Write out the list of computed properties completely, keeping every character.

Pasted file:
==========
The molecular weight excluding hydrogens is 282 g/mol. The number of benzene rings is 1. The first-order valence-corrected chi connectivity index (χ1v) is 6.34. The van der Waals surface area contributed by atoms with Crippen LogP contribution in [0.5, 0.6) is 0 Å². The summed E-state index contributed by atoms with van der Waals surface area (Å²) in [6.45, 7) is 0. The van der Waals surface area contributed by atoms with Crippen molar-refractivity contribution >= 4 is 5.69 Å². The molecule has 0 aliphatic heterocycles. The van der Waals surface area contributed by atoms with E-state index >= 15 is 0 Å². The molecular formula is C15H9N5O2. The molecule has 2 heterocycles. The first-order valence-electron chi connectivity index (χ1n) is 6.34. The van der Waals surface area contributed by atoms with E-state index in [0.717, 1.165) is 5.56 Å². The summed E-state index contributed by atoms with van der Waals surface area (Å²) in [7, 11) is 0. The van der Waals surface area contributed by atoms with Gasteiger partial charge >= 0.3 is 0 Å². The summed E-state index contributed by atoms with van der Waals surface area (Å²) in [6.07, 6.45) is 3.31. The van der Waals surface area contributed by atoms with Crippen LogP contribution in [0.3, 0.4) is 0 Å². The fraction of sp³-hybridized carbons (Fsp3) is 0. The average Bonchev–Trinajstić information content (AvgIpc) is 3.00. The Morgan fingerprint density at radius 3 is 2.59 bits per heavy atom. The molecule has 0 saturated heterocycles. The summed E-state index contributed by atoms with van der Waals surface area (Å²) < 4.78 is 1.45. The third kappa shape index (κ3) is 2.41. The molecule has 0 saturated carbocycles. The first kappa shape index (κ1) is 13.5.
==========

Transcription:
The molecular weight excluding hydrogens is 282 g/mol. The number of benzene rings is 1. The first-order valence-corrected chi connectivity index (χ1v) is 6.34. The van der Waals surface area contributed by atoms with Crippen LogP contribution in [0.5, 0.6) is 0 Å². The summed E-state index contributed by atoms with van der Waals surface area (Å²) in [6.45, 7) is 0. The van der Waals surface area contributed by atoms with Crippen molar-refractivity contribution >= 4 is 5.69 Å². The molecule has 0 aliphatic heterocycles. The van der Waals surface area contributed by atoms with E-state index >= 15 is 0 Å². The molecular formula is C15H9N5O2. The molecule has 2 heterocycles. The first-order valence-electron chi connectivity index (χ1n) is 6.34. The van der Waals surface area contributed by atoms with E-state index in [0.717, 1.165) is 5.56 Å². The summed E-state index contributed by atoms with van der Waals surface area (Å²) in [7, 11) is 0. The van der Waals surface area contributed by atoms with Gasteiger partial charge >= 0.3 is 0 Å². The summed E-state index contributed by atoms with van der Waals surface area (Å²) in [6.07, 6.45) is 3.31. The van der Waals surface area contributed by atoms with Crippen LogP contribution in [0.3, 0.4) is 0 Å². The fraction of sp³-hybridized carbons (Fsp3) is 0. The average Bonchev–Trinajstić information content (AvgIpc) is 3.00. The Morgan fingerprint density at radius 3 is 2.59 bits per heavy atom. The molecule has 0 saturated heterocycles. The summed E-state index contributed by atoms with van der Waals surface area (Å²) < 4.78 is 1.45. The third kappa shape index (κ3) is 2.41. The molecule has 0 saturated carbocycles. The first kappa shape index (κ1) is 13.5.